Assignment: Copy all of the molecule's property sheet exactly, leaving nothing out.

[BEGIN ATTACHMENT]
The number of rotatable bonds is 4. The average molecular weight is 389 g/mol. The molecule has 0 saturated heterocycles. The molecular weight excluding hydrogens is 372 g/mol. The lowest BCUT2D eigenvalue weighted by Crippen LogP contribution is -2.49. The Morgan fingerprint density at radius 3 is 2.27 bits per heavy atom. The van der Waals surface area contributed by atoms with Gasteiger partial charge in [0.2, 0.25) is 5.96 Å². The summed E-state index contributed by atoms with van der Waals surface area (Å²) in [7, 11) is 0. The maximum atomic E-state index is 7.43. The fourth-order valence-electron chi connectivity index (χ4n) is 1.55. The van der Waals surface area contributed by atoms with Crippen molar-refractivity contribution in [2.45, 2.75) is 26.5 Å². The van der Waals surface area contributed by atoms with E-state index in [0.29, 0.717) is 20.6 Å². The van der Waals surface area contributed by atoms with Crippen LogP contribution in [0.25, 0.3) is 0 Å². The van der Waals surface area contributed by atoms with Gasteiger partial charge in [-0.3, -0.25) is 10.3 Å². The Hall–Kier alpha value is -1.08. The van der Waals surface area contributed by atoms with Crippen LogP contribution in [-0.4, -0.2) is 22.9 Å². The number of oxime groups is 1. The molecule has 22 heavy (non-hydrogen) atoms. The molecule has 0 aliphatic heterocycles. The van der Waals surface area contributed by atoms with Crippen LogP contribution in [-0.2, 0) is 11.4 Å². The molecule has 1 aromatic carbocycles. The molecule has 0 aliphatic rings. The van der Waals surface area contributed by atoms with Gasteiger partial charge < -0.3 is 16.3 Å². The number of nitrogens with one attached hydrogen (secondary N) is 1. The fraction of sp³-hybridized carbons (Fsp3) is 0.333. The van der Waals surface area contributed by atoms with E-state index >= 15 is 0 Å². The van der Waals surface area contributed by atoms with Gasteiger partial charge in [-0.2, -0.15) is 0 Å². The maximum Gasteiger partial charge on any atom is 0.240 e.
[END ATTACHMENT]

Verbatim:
The number of rotatable bonds is 4. The average molecular weight is 389 g/mol. The molecule has 0 saturated heterocycles. The molecular weight excluding hydrogens is 372 g/mol. The lowest BCUT2D eigenvalue weighted by Crippen LogP contribution is -2.49. The Morgan fingerprint density at radius 3 is 2.27 bits per heavy atom. The van der Waals surface area contributed by atoms with Gasteiger partial charge in [0.2, 0.25) is 5.96 Å². The summed E-state index contributed by atoms with van der Waals surface area (Å²) in [7, 11) is 0. The maximum atomic E-state index is 7.43. The fourth-order valence-electron chi connectivity index (χ4n) is 1.55. The van der Waals surface area contributed by atoms with Crippen molar-refractivity contribution in [2.45, 2.75) is 26.5 Å². The van der Waals surface area contributed by atoms with E-state index in [0.29, 0.717) is 20.6 Å². The van der Waals surface area contributed by atoms with Crippen LogP contribution in [0.25, 0.3) is 0 Å². The van der Waals surface area contributed by atoms with Gasteiger partial charge in [-0.3, -0.25) is 10.3 Å². The Hall–Kier alpha value is -1.08. The van der Waals surface area contributed by atoms with Crippen LogP contribution in [-0.4, -0.2) is 22.9 Å². The number of oxime groups is 1. The molecule has 22 heavy (non-hydrogen) atoms. The molecule has 0 aliphatic heterocycles. The van der Waals surface area contributed by atoms with Crippen LogP contribution in [-0.2, 0) is 11.4 Å². The molecule has 1 aromatic carbocycles. The molecule has 0 aliphatic rings. The van der Waals surface area contributed by atoms with Gasteiger partial charge < -0.3 is 16.3 Å². The number of nitrogens with one attached hydrogen (secondary N) is 1. The fraction of sp³-hybridized carbons (Fsp3) is 0.333. The van der Waals surface area contributed by atoms with E-state index >= 15 is 0 Å². The van der Waals surface area contributed by atoms with Gasteiger partial charge in [-0.2, -0.15) is 0 Å². The maximum Gasteiger partial charge on any atom is 0.240 e.